LinkedIn’s inmails are amazing things. They allow you to target anyone on LinkedIn that you’re not connected to with a focused message. Many people think that they need to write an essay or try and sell people on LinkedIn. That won’t work. The objective of LinkedIn is merely to get a meeting or skype call with a target. Then it’s down to you as to whether you can close your deal.It’s a common misconception that inmails on LinkedIn are monthly. They aren’t they are weekly. I’m not sure why LinkedIn gives the impression that inmails are monthly but I and all my clients use the Sales Executive Package which gives you 25 inmails per week in the first month, up to 50 per week in the second month and up to 75 per week in the third month and every month afterwards.
The data on LinkedIn allows you to create up to 10 target lists to send mails to. The fantastic thing is that these target lists renew on a weekly basis. LinkedIn tells you each week who has joined each list. Who is new who fits the criteria. These could be new people just joining LinkedIn or people who have changed jobs or changed industry or some other criteria. Either way it’s a great way of enabling you to have first mover advantage to target these people with inmails.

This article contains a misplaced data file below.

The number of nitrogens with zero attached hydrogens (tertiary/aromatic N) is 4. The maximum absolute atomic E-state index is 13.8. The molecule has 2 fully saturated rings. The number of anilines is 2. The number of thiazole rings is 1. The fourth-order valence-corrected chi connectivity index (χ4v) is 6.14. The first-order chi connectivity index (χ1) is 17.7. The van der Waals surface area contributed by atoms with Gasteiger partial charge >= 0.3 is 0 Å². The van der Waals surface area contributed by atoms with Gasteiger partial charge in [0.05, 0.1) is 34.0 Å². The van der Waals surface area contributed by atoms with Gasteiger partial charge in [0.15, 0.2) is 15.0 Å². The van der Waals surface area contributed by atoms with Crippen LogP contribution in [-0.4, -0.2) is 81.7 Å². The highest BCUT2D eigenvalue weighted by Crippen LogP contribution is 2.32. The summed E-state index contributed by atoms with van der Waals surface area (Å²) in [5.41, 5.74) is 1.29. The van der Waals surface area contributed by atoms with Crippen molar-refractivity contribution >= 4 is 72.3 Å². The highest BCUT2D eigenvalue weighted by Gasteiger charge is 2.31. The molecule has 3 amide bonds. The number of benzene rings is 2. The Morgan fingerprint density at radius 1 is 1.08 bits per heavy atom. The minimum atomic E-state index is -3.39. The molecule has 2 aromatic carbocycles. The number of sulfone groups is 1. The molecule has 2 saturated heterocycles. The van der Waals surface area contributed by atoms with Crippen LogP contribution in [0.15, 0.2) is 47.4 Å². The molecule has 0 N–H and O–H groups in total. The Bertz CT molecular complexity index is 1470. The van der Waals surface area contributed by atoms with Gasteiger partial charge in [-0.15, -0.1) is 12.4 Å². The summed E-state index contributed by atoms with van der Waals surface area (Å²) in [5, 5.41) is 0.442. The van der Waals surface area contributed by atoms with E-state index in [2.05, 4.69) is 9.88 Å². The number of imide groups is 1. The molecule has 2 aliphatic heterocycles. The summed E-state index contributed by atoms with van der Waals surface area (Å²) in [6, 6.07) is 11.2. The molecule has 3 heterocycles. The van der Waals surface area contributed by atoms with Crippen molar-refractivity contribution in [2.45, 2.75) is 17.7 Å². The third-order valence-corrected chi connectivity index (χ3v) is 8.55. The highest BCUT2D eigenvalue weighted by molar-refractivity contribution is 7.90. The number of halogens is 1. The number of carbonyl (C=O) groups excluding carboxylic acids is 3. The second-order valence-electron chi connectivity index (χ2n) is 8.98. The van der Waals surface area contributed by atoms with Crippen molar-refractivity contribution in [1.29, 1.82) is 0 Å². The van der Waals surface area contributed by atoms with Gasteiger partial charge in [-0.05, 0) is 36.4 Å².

These lists allow you to target existing targets or new targets. The trick to inmails is to send them out on a regular basis. Every eight days you should calender the need to send out your newly refunded inmails to your targets. Every day delayed means that you lose a day in your ability to message people. Everything is there on LinkedIn, it’s just down to you whether you maximise its use or not.
Many people say to me that they don’t generate any business through LinkedIn. I have a simple reply. You’re doing it wrong. Here are five best practices to make the most of LinkedIn and achieve your business goals using inmails:
If you have a half complete LinkedIn profile, no summary, no job description, no photo, no company page, no content updates on either your personal page or your company page then don’t be surprised when you get no engagement on LinkedIn and your inmails don’t work.
2. Fixing your personal profile.
Add in a summary section, add in a simple but interesting description about your job and your company and add in some visual content/YouTube/pdfs/website links to bring your profile to life. On LinkedIn pictures do say a 1,000 words. Make your profile stand out. If you don’t your competitors will.
3. Fixing you company page.
I am still amazed at the amount of companies (both SME and MNC) that either have no company page or have nothing more than a brief description of their company and have no showcase pages.
It’s a free marketing channel that’s wasted. It’s a free way of marketing yourself to 300 million professionals and you have either outsourced it to HR or just prioritised something that no one visits over a platform where there are 300 million potential customers already there. Why build from scratch when you have a platform with all your targets/stakeholders on it?